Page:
Need LEED? Bay Area Builder Wrote the Book!

Anyone contemplating a LEED project could learn a lot from Mike McDonald.  McDonald Construction of Oakland, California, has become a recognized leader in the sustainable design and build industry of Northern California.  Over the last three years, Mike McDonald and company have created some of the most recognized LEED projects in the U.S.  Masonry Technology Inc. is proud to have been part of them.

The national recognition started in 2009 with the completion of Margarido House.  Margarido House, located on Margarido Drive in Oakland, was the first LEED Platinum Home in Northern California.  Margarido is a study in wise choices.  Great thought went into the location for the home, the selection of craftsmen and artisans chosen for the work, the materials used to create the house, and the fixtures and appliances installed in it.  You can find out more about the people and products McDonald selected for Margarido House here.

With a successful LEED Platinum project under his belt, Mike worked with architect Scott Lee of SB Architects in San Francisco to create the beautiful Hillside 131 house.  Tucked into a hill in Marin County, Hillside 131 became the first LEED-H project in Marin County.  As one writer put it, there is a “real feel of zen” about Hillside 131.  That feeling comes from the perfect combination of sustainable materials, beautiful craftsmanship, and gorgeous design set into the perfect space.  Learn more about the people and products involved in Hillside 131 here.

The final component in the LEED trilogy was just completed.  Tiburon Bay House, also located in the Bay Area, offers a slightly different take on how to create a LEED Platinum home.  Unlike the first two projects, Tiburon sprung up on a lot that was previously occupied by another home.  That home was deconstructed and 95% of the materials were reused or recycled.  With a south facing exposure, Tiburon is the perfect place to employ passive solar into the design, and that is just one of the environmentally-friendly features of this home.  You can learn more about Tiburon Bay House here.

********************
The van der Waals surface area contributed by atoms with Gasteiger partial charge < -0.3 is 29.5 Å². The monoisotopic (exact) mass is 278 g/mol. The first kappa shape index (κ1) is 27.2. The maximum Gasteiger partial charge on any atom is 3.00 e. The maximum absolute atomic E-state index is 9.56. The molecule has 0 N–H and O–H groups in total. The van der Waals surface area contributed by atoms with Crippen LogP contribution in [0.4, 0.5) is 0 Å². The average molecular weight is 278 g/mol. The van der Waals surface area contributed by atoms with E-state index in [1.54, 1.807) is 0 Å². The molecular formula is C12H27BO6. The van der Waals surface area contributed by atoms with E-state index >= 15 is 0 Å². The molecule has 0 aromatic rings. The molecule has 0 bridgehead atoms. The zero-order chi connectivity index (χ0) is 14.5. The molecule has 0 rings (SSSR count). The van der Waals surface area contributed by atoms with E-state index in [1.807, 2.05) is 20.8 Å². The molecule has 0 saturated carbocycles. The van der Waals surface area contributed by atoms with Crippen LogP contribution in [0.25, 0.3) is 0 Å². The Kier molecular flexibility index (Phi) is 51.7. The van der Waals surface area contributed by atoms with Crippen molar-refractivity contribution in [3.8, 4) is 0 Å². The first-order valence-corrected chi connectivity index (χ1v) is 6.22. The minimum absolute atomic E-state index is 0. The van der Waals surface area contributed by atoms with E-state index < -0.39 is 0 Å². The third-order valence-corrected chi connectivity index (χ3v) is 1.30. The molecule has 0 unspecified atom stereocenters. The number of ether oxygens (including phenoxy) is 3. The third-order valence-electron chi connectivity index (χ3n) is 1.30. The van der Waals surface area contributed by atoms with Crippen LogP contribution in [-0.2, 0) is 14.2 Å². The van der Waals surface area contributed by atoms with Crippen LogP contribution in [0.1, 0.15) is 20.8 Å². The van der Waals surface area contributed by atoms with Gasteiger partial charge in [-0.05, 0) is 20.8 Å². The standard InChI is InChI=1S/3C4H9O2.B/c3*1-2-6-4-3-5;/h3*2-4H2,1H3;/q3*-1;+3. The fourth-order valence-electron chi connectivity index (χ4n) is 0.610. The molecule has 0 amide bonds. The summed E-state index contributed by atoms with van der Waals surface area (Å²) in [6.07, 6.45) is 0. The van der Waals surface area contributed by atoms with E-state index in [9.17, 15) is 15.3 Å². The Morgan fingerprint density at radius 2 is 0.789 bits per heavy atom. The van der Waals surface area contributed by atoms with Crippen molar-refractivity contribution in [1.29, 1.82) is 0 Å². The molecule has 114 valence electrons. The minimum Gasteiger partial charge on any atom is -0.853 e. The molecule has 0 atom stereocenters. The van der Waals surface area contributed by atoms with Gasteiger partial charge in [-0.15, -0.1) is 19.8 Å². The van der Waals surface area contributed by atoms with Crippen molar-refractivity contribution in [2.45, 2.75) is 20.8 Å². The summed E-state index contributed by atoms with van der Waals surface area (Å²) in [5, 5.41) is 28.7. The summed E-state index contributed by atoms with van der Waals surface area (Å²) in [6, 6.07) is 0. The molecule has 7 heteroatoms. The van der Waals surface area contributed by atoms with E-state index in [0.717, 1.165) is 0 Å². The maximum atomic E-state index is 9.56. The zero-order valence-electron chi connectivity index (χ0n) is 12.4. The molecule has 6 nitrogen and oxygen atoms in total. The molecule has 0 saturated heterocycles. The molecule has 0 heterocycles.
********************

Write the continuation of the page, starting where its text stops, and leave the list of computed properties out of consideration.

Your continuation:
Whether you are planning a LEED project for the immediate future or thinking about one down the road, these three LEED success stories by McDonald Construction are well worth your study!

Tiburon Bay House

Tiburon Bay LEED Platinum House SF Bay Area

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Audubon Nature Center in Joplin Resonates Green

My wife and I just returned from an extended weekend getaway in Southeastern Missouri.  A highlight of our trip was our discovery of the Wildcat Glades Conservation & Audubon Nature Center just outside Joplin, Missouri.  If building in the 21st Century is about saving resources and leaving a small footprint on the face of planet Earth, this place “walks the walk!”